Colaprete says, "Going into unknown for the first-time, so many unknown question will be answered." "That moment when we enter that dark crater which has never seen daylight for 3 billion years or more...that's what I am most excited about."

VIPER has custom-made tools for the moon

VIPER will spend part its time taking in the energy from the three solar panels and part using its headlights to navigate through the craters at the south pole. The rover must have enough power to travel into dark craters, and return to sunlight before it goes to sleep.

VIPER is "going somewhere that is unlike any we've ever explored before," Colaprete says. The rover's unique design makes it difficult for the golf-cart-sized vehicle to navigate a slope up to 15 degrees, and can handle slopes of 25 to 30 degrees when required. VIPER's onboard cameras can help rover operators avoid rocks, other hazards, and capture images of the lunar surface. There are four independent control wheels for the mobile robot, as well as those solar panels and the drill measuring a meter long that will be used to cut samples of lunar soil that can then be analyzed using onboard spectrometers.

Colaprete says that the neutron spectrometer "is kind of like the bloodhound of the rover." The robot can detect neutrons that are leaking from the soil and can pick up hydrogen atoms down to one meter. This could indicate water. Near-infrared spectrum can detect minute changes in color from lunar surface. This could reveal water or other volatile compounds. VIPER's mass-spectrometer measures the gas released from the moon's surface. This could be caused by the rover's movement of the top layer of soil.

VIPER Will Hibernate in Survival

VIPER requires a direct-to Earth radio link because there are no satellites capable of relaying communications to Earth orbiting the Moon. The rover must avoid high mountains and steep crater walls, which could block the signal. The rover must also wait in a designated "safe haven" area until communication is reestablished after the moon's south pole moves away from view for at least two weeks each month.

These safe havens provide enough energy for the rover to survive long periods of darkness. VIPER requires regular sunlight as it cannot survive longer than 50 hours in darkness. Safe havens are areas that allow sunlight to reach the rover for as long as possible. Colaprete says that the rover will spend most of its time parked in this type of location basking in the sun or just relaxing. The rover switches to hibernation when it gets dark and the temperatures drop. This allows them to stay warm and afloat.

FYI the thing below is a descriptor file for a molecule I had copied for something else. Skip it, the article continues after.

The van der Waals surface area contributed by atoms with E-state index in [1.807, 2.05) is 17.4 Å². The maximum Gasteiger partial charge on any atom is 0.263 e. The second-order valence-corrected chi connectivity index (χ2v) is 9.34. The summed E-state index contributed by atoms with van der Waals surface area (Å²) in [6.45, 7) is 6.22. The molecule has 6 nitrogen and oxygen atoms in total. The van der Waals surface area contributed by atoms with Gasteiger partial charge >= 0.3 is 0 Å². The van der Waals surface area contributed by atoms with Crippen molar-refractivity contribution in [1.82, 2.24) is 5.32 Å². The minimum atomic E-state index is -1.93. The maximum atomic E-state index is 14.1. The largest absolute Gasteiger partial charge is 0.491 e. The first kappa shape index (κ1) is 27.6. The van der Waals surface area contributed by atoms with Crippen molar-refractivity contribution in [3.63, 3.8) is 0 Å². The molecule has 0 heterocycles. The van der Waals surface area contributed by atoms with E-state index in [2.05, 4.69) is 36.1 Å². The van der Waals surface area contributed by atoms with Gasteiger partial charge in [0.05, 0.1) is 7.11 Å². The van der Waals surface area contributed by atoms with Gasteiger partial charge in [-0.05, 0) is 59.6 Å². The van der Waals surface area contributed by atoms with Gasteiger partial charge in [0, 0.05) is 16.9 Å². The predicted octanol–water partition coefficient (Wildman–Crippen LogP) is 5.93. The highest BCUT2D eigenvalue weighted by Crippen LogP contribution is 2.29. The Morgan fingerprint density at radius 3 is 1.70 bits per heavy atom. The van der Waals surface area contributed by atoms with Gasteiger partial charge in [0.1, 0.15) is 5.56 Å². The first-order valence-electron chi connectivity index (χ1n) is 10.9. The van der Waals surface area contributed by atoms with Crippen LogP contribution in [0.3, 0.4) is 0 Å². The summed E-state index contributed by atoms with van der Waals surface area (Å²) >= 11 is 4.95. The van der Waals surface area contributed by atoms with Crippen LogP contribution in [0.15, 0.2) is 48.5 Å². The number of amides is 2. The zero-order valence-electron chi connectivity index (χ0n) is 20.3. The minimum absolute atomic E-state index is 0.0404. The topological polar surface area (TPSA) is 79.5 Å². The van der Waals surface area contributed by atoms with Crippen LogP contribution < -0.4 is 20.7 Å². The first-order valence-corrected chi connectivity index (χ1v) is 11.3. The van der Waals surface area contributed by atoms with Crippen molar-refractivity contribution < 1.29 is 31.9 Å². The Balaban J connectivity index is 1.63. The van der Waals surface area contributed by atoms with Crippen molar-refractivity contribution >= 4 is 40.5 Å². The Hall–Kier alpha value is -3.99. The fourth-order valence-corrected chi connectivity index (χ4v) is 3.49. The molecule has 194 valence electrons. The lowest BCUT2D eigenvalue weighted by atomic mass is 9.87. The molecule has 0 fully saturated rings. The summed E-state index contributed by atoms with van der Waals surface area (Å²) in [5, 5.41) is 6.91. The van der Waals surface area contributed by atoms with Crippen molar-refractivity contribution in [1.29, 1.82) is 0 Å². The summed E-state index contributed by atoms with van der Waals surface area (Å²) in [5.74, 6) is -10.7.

To maximize the amount of daylight that can be provided to life, the mission will take place during the summer season at the moon's South Pole. NASA expects to complete the mission in 100 days, which will run from November 2023 to March 2024. As the summer winds down on the moon, the darkness will get longer and longer until VIPER is unable to generate enough power to sustain itself.

VIPER Will Rove in Near Real-Time

VIPER will be closer to Earth than rovers on Mars missions. This allows for faster communication. VIPER will operate close to Earth and send commands faster than rovers on Mars. VIPER's latency is only 6-10 seconds.

Gregg says that the travel time between sending commands to Earth and receiving them is only a few seconds. It's like a slow cell phone call. It's almost like a videogame, Gregg says, as you can drive the thing and respond almost instantly to data and what you see on top.

Mars rovers perform a series pre-planned commands on the surface of Mars. VIPER operators stop and move the rover every fifteen feet depending on what they see through the cameras. NASA scientists can quickly decide where to drill next after the lunar rover samples have been analyzed in an area. "It allows me to plan, react and optimize my observations in ways we wouldn't normally learn much from other rovers like Mars rovers," Colaprete says. This mission has a truly unique and exciting aspect.

Editor's Note, October 14, 2021. This article has been updated by NASA with new information that indicates VIPER cannot survive longer than 50 continuous darkness hours.